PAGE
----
Between 1997 and 1999 The Microphone Fiend dropped two albums for Universl Records; "The 18th Letter" and "The Master". Both had their moments but was far from the level of his four earlier classics although they both had their fair share of real hot tracks (incluing the later LP which caught a lot of flack from fans). One year later, Ra signed with Dr. Dre and Aftermath and started recording "Oh, My God", an album that still remains unreleased after The R was eventually dropped from the label, save for a few songs and some guest spots either produced by Dre or with Aftermath artists (on a side note, you can anticipate a Rakim/Aftermath compilation soon, featuring all leaked/released tracks from his time on the label). Instead all material recorded with Dre in L.A. was scrapped. Instead Rakim recorded completely new songs for "The Seventh Seal", his long delayed third solo album that was finally released in 2009.
I've read so many negative reviews of that LP which is nothing but a god damn shame if you ask me! Sure, it had a few questionable tracks, mainly on the productionn and hooks side, but there were enough of plenty of fat productions that both suited Ra's sound while keeping with the times (for example tracks like "Holy Are U", ""Walk These Streets", "Man Above", "Still in Love", "Euophoria" and "Won't Be Long"). And lyrically it might just be Ra's best solo album, maybe not flow wise but lyrically the album is filled to the limit with clever and well executed themes and concept songs, more so than any other Rakim album (even including the Eric B. joints). One of my favorite tracks on it are the perfectly executed "Working For You" which has an amazing soulful beat using the classic hip-hop sample source "I Forgot to be Your Lover", although it's in fact The Robert Cray Band's take on the composition rather than the original William Bell version used for classics by artists and producers including Alchemist/Dilated Peoples, True Master/Killah Priest and P.King/Ludacris.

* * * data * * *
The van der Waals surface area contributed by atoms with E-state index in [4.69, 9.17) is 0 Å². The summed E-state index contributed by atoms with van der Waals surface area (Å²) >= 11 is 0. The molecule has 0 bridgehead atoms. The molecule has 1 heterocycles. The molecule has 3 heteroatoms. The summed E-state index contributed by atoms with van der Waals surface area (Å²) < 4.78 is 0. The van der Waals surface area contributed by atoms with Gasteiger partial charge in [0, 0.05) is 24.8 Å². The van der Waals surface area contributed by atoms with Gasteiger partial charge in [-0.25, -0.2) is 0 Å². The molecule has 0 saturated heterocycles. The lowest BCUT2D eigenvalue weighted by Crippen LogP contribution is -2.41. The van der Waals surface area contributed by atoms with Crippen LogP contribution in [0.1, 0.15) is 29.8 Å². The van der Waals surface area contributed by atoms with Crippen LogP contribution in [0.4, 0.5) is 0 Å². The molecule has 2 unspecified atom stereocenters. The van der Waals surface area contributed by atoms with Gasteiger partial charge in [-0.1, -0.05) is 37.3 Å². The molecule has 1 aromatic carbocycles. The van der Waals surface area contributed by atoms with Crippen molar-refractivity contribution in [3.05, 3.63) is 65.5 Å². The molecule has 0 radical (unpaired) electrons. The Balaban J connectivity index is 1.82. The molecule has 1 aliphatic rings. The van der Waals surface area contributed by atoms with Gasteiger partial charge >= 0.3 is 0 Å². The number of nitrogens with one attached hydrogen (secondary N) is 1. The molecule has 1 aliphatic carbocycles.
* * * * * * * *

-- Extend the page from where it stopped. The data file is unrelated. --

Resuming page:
On the sleeve for "The Seventh Seal" the production credit for "Workin' For You" was left blank. The story goes that Rakim somewhere along the line had been given a beat tape by someone and by the time the album were being pressed he had totally forgot who was behind the beat. Of course it didn't take long until Italian producer Bassi Maestro made everything in his power to make sure the world know that he was the one behind the song Ra rhymed over on his album. Just check Maestro's 2004 cut "Tu Non Mi Rispetti" for Italian artist Sano Business which clearly shows he's telling the truth in this matter. Since "Working..." is one of my absolute favorites of an album I always felt the need to defend against the unwarranted hate it drew upon itself, I found Bassi Maestro's tribute tape to Rakim very interesting and should definitely be heard by any fan of the song mentioned above. It's a dope remix tape that runs for about 25 minutes featuring exclusive Maestro beats put together with classic Rakim rhymes. Most of the songs are really ill though there's a couple I felt were very average. The only problem I have is why remix classics that don't need to be touched upon ("Follow the Leader"; although a tight version; and "I Know You Got Soul"). What I want to hear is Maestro's take on more recent Ra material which gives us an inside look of how Bassi Maestro's Rakim collaborations would've sounded if he the Italian had gotten mroe placements on "The Seventh Seal". Luckily, the continous mix features remixes of "Hip-Hop", "It's Nothing" and "Holy Are U". Since the mix is placed in one continious downloadable or streamable track, you can scroll down to the bottom of the Soundcloud page and choose to stream the individual joints.
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